What separates successful artists from their fans? 3D artist and animator, Andrew Price, gives you some advice to improve your artistic development.
In 2015, creator Andrew Pierce made a bet with his younger cousin: whoever managed to get 1000 likes for their painting work and 2D drawing would win $1000. Six months later, Andrew had done it. His bet inspired his Blender Conference 2016 talk, The Habits of Effective Artists.
In it, he shares how to be a more effective artist, the habits and practices of the best artists in computer graphics and tricks and advice on how to improve your own work.
7 habits to be a more efficient and creative artist
1. Daily work
You should work on your technique, pieces, tasks, or some other kind of creative objective every day. You might think you’ll do it in your spare time but the fact is, those big blocks of spare time rarely turn up.
Starting is normally the hardest part. Start bit by bit, draw a line, keep adding more and more: the best artists in history got to where they were by working every day.
2. Quantity, not perfection
Most creatives have this affliction and many artists would consider it one of their strengths: being a perfectionist. But being a perfectionist actually blocks your growth because it stops you getting to the next lesson. Do all the work you can, stick with your projects, practice and soon enough you’ll take the next step.
It’s common to see works of artists we admire and assume they were born to do what they do. The reality is that the brain always starts with the ideas it has in front of it, that it came across at any particular moment: your creative heroes built on the shoulders of the artists before them that they loved. If you take a look back, you will find that the best artists are inspired by the greats that came before them.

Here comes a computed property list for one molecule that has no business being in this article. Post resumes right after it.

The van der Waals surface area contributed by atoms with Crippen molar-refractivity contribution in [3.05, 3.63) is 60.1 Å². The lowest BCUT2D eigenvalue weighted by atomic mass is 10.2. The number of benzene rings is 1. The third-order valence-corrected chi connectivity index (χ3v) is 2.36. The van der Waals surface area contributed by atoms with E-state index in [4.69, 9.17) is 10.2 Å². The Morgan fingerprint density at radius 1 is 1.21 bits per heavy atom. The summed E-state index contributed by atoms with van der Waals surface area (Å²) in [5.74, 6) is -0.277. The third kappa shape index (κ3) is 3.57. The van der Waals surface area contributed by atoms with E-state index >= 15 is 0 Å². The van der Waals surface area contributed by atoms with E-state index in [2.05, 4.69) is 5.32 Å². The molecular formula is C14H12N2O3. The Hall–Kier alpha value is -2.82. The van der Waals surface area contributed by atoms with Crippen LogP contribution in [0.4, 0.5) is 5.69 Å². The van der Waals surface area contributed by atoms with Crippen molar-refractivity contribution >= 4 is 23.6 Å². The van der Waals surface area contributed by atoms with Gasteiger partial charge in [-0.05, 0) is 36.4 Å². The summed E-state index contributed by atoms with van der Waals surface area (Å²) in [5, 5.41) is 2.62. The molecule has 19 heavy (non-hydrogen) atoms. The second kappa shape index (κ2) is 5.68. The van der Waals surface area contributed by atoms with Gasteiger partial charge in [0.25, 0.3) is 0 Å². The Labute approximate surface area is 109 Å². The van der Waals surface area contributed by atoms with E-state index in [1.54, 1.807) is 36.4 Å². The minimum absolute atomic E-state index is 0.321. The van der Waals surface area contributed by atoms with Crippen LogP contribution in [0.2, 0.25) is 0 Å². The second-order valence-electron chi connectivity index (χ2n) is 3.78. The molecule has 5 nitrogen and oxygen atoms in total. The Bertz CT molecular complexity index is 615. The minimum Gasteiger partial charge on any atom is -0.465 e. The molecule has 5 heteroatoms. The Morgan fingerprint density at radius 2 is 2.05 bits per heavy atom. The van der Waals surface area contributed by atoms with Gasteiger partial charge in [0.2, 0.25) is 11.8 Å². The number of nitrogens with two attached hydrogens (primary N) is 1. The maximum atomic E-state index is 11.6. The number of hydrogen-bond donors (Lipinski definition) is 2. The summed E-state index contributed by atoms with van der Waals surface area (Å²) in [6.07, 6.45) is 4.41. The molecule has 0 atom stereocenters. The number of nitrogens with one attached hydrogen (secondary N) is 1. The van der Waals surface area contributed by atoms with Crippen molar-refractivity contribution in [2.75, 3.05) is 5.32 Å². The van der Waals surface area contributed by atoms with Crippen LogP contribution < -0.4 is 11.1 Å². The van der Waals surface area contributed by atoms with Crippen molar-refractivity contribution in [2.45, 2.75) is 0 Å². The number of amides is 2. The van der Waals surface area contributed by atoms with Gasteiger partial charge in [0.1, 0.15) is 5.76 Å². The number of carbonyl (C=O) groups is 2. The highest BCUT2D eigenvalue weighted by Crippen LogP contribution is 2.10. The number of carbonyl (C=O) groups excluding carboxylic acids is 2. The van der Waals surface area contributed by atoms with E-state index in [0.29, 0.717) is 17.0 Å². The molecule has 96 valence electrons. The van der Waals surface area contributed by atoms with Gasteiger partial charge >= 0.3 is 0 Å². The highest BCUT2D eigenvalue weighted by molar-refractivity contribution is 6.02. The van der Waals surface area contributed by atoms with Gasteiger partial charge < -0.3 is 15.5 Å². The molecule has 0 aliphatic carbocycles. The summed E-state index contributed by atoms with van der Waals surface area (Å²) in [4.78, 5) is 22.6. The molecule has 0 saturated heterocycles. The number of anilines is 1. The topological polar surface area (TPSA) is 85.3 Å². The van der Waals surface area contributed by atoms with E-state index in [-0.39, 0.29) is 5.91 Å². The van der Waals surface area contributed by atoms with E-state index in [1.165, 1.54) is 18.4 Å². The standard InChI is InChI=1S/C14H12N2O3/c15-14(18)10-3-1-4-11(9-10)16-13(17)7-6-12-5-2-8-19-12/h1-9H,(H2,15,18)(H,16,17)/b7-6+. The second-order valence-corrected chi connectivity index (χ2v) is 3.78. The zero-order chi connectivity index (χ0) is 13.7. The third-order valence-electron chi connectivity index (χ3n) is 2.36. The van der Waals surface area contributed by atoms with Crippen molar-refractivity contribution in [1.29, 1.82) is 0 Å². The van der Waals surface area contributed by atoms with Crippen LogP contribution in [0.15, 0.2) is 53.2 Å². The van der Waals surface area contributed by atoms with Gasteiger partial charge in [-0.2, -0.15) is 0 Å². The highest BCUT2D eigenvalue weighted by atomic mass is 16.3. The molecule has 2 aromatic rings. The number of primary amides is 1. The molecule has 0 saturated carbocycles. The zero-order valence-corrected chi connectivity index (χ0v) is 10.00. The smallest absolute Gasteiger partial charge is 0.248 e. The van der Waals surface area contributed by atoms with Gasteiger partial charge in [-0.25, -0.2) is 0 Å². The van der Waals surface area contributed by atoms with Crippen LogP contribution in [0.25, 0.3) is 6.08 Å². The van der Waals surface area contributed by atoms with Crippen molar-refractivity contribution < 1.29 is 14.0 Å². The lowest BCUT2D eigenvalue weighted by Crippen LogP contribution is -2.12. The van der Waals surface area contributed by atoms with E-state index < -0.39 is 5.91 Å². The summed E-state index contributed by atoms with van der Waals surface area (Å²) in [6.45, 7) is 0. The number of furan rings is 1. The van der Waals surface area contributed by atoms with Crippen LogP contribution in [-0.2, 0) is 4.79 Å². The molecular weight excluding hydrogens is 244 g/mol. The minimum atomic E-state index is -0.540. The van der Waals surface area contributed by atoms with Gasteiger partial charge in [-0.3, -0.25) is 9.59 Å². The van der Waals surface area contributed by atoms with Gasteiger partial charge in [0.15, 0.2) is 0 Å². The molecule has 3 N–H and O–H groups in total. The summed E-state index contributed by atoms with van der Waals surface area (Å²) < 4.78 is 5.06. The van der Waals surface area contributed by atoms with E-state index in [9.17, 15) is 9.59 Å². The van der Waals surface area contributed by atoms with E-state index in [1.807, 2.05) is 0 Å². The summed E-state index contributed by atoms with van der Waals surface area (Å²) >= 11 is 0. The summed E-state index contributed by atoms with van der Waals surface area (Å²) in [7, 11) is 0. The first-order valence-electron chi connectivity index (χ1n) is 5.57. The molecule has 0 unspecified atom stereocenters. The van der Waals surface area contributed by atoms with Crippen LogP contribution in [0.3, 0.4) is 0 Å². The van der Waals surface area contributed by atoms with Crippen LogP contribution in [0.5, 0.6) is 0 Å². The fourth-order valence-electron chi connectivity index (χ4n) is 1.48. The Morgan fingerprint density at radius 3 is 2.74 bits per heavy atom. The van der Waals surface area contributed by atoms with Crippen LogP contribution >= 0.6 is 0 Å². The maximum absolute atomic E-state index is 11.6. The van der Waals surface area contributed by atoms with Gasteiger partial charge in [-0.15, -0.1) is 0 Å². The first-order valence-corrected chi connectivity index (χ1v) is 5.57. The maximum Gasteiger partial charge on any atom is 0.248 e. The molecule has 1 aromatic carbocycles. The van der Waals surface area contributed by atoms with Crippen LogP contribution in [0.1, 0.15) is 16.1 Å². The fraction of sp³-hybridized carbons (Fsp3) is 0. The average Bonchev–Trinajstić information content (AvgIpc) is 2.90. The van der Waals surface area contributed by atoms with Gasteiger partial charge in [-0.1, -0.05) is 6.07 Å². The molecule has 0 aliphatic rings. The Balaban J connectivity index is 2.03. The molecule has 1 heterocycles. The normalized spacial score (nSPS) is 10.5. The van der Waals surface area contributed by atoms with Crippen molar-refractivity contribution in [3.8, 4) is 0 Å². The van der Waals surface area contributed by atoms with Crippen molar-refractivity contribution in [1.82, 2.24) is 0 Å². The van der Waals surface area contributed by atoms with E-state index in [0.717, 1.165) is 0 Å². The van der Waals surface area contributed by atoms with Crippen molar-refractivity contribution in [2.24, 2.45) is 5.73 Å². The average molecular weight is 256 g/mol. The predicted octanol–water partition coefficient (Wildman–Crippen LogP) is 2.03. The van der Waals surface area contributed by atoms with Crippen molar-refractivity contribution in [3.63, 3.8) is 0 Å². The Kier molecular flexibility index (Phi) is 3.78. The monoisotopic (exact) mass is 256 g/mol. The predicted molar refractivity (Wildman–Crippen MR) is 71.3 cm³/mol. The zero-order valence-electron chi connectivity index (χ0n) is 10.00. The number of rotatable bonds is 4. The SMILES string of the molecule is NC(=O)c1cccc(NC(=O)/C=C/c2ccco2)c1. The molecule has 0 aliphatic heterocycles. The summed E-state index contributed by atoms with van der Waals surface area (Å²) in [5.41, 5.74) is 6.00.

Seek out creators that inspire you, get to know their own story and inspiration, and steal what you can, but in the best sense of the word.
4. Conscious learning
You’ve probably heard the phrase, “practice makes perfect.” It’s certainly true but, if you’re not conscious of what you’re doing, chances are you’re just wasting time. Review your previous work, take a look through your old sketchbooks and models, if there isn’t any difference between them, the reality is you’re not improving and, even less, learning. Take your learning process seriously and invest your time wisely.
Creative blocks can often cause a lot of frustration. When you take some distance from it and start to work on another activity, a solution will suddenly come to you. Learn to rest, to clear the mind, and take breaks that allow you to work with a different perspective, with fresh eyes.
6. Get feedback
The great thinkers and artists of history all had to credit their critics and detractors that helped them grow. Find as much criticism, and as many opinions and comments as you can: honesty is hard but crucial to the creative process.
7. Make what you love
What motivates people is often forgotten. If you look at the work that the best artists today are making, it’s what they are personally interested in; Christopher Nolan makes films about what really interests him; Elon Musk made companies because he’s really interested in the success of the human race.
Art is one of the few places in which you can do what you really want. Do what you love, that way your work will be better and you’ll keep at it.